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NASA's Aeronomy of Ice in the Mesosphere (AIM) satellite has captured five complete polar seasons of noctilucent (NLC) or "night-shining" clouds with an unprecedented horizontal resolution of 3 miles by 3 miles. Results show that the cloud season turns on and off like a "geophysical light bulb" and they reveal evidence that high altitude mesospheric "weather" may follow similar patterns as our ever-changing weather near the Earth's surface.
The AIM measurements have provided the first comprehensive global-scale view of the complex life cycle of these clouds, also called Polar Mesospheric Clouds (PMCs), over three entire Northern Hemisphere and two Southern Hemisphere seasons revealing more about their formation, frequency and brightness and why they appear to be occurring at lower latitudes than ever before.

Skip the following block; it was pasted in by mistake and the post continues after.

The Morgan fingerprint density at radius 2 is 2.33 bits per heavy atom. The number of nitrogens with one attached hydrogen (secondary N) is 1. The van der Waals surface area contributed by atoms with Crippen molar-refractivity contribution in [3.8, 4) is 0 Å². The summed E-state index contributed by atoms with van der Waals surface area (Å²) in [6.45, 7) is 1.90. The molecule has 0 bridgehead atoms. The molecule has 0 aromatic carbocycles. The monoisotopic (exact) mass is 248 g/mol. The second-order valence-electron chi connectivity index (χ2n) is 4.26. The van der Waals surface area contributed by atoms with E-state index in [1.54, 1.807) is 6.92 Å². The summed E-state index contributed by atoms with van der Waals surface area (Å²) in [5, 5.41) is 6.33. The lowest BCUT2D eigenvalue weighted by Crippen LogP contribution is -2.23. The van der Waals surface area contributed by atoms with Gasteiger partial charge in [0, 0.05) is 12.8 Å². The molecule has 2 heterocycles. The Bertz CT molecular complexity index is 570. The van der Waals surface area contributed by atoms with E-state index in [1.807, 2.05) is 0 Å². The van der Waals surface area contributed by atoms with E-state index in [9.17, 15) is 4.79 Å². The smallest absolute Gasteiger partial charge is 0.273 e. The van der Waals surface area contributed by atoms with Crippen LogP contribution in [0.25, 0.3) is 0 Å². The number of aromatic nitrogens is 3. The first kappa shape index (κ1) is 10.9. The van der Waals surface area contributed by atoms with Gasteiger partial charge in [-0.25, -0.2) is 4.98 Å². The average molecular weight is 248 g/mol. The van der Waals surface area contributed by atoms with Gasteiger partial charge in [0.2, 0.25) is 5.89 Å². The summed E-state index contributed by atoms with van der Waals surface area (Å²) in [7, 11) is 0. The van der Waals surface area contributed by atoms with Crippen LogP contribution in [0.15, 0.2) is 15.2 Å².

The clouds usually form at high latitudes during the summer of each hemisphere. They are made of ice crystals formed when water vapor condenses onto dust particles in the brutal cold of this region, at temperatures around minus 210 to minus 235 degrees Fahrenheit. They are called "night shining" clouds by observers on the ground because their high altitude allows them to continue reflecting sunlight after the sun has set below the horizon. They form a spectacular silvery blue display visible well into the night time.